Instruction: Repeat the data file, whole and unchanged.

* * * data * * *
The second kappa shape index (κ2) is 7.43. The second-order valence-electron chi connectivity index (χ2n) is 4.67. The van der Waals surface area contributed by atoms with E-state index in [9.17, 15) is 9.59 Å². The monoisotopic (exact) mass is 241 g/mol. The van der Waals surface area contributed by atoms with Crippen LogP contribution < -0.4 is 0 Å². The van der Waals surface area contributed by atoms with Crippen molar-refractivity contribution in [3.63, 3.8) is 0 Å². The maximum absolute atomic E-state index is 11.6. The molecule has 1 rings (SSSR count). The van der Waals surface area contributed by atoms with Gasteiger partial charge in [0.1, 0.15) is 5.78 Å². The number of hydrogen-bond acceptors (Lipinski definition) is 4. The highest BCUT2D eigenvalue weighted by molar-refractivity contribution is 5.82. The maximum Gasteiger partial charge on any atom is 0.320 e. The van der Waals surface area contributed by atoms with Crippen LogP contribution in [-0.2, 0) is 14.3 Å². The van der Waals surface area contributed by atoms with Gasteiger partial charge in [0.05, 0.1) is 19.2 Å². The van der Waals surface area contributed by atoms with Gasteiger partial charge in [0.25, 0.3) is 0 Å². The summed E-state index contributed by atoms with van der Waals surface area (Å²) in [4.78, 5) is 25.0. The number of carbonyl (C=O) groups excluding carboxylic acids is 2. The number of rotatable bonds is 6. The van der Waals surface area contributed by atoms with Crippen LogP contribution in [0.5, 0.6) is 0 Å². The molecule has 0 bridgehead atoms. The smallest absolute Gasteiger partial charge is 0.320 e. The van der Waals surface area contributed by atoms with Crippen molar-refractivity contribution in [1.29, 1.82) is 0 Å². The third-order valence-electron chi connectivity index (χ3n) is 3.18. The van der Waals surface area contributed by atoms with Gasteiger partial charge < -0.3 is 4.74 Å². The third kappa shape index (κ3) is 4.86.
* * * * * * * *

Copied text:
The second kappa shape index (κ2) is 7.43. The second-order valence-electron chi connectivity index (χ2n) is 4.67. The van der Waals surface area contributed by atoms with E-state index in [9.17, 15) is 9.59 Å². The monoisotopic (exact) mass is 241 g/mol. The van der Waals surface area contributed by atoms with Crippen LogP contribution < -0.4 is 0 Å². The van der Waals surface area contributed by atoms with Crippen molar-refractivity contribution in [3.63, 3.8) is 0 Å². The maximum absolute atomic E-state index is 11.6. The molecule has 1 rings (SSSR count). The van der Waals surface area contributed by atoms with Gasteiger partial charge in [0.1, 0.15) is 5.78 Å². The number of hydrogen-bond acceptors (Lipinski definition) is 4. The highest BCUT2D eigenvalue weighted by molar-refractivity contribution is 5.82. The maximum Gasteiger partial charge on any atom is 0.320 e. The van der Waals surface area contributed by atoms with Crippen LogP contribution in [-0.2, 0) is 14.3 Å². The van der Waals surface area contributed by atoms with Gasteiger partial charge in [0.05, 0.1) is 19.2 Å². The van der Waals surface area contributed by atoms with Gasteiger partial charge in [0.25, 0.3) is 0 Å². The summed E-state index contributed by atoms with van der Waals surface area (Å²) in [4.78, 5) is 25.0. The number of carbonyl (C=O) groups excluding carboxylic acids is 2. The number of rotatable bonds is 6. The van der Waals surface area contributed by atoms with Crippen LogP contribution in [0.5, 0.6) is 0 Å². The molecule has 0 bridgehead atoms. The smallest absolute Gasteiger partial charge is 0.320 e. The van der Waals surface area contributed by atoms with Crippen molar-refractivity contribution in [1.29, 1.82) is 0 Å². The third-order valence-electron chi connectivity index (χ3n) is 3.18. The van der Waals surface area contributed by atoms with Gasteiger partial charge < -0.3 is 4.74 Å². The third kappa shape index (κ3) is 4.86.